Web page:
Thinking about when you can retire? If you're wondering about the right retirement age for you, determining how much you will receive in Social Security benefits is a great first step to helping you decide when to take the leap.
What determines Social Security benefits?
Remember all those times you looked at a paycheck and saw a deduction for Social Security? When you retire, you'll start to collect this money. Your payments will be based on your lifetime earnings (an average of the 35 years in which you earned the most) and adjusted to account for changes in the average wage over time.
If you're self-employed, you probably pay all your Social Security and Medicare taxes when you file your tax return.
Factors that determine what your Social Security benefits will be include: The age you retire and the year you were born. You can start receiving benefits as early as age 62 or as late as age 70. Generally speaking, your payments will increase the longer you wait to retire. Also keep in mind full retirement age isn't 65 for everyone; it varies depending on your birth year due to changes implemented through the Social Security Amendments Act of 1983. These changes were designed to ensure the Social Security Fund would not run out of money.
If you were born in 1950, for example, the age you can start collecting full benefits is 66. If you start receiving retirement benefits early at 62, you will only receive 75 percent of the monthly benefit because your benefits will last for an additional 48 months. If you wait until age 65, you will get more of the monthly benefit (93.3 percent) because you will be receiving the additional benefits for only 12 extra months.
Cost of living
The amount of benefits you receive will account for the current cost of living and increase over time. The Social Security Administration says that you are eligible for a cost-of-living increase when you turn 62 (even if you elect to receive your Social Security benefits later).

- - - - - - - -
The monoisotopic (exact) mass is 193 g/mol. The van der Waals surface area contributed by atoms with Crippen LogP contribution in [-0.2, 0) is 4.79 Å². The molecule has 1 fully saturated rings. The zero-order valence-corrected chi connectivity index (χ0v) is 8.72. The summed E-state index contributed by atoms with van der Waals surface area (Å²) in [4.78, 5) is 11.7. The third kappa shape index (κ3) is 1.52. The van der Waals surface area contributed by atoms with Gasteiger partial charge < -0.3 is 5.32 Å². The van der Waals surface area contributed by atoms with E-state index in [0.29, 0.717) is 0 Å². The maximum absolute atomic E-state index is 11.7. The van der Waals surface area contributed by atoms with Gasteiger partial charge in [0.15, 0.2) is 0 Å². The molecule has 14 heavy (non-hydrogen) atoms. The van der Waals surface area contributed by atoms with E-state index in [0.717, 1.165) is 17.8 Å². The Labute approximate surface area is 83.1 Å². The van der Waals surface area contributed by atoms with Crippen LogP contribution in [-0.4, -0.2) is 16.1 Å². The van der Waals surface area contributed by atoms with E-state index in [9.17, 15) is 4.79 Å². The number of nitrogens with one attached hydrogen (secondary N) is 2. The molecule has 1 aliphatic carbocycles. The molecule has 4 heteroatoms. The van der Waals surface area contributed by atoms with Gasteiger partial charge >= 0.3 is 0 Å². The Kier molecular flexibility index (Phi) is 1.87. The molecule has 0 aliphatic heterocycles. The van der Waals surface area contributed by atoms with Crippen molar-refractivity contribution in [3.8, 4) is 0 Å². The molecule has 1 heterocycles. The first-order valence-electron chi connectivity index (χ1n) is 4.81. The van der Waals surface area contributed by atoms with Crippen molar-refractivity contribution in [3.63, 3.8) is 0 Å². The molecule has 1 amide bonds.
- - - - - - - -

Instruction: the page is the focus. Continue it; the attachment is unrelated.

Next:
If you work for the government, some federal employees and state or local government employees may be eligible for pensions that are based on earnings not covered by Social Security. If you are eligible for a retirement or disability pension from work on which you didn't pay Social Security taxes, a different formula to your average indexed monthly earnings is applied, which can be figured out here.
Social Security benefits calculator
To find out how much you will get from Social Security, you can also use the SSA's retirement estimator, which will provide an approximate dollar amount. You can use the estimator tool only if you have enough credits to start qualifying for benefits, which for most people is at least age 40. However, you cannot use the calculator if you are at least 62 and already receiving Social Security benefits, waiting for a decision about your application for benefits or Medicare, or eligible for a pension based on work not covered by Social Security.
You can also create a personal account at My Social Security, which will allow you to keep track of your earnings and verify them each year.
Growing your retirement income
Unfortunately, Social Security doesn't always cover your entire cost of living in retirement, especially given rising healthcare costs. Social Security benefits represent 33 percent of elderly Americans' income. That's why it's important to have a savings strategy to help fill that retirement income gap. Other income sources may include dividend-paying stocks, bonds, mutual funds or income-producing rental properties, but all investments come with risks.
Annuities are an investment that offers retirees tax-deferred growth during the accumulation phase, with the potential to pass on benefits to a surviving spouse (or child) for his or her lifetime. As always, check with a trusted financial adviser to determine the best way to maximize your retirement income.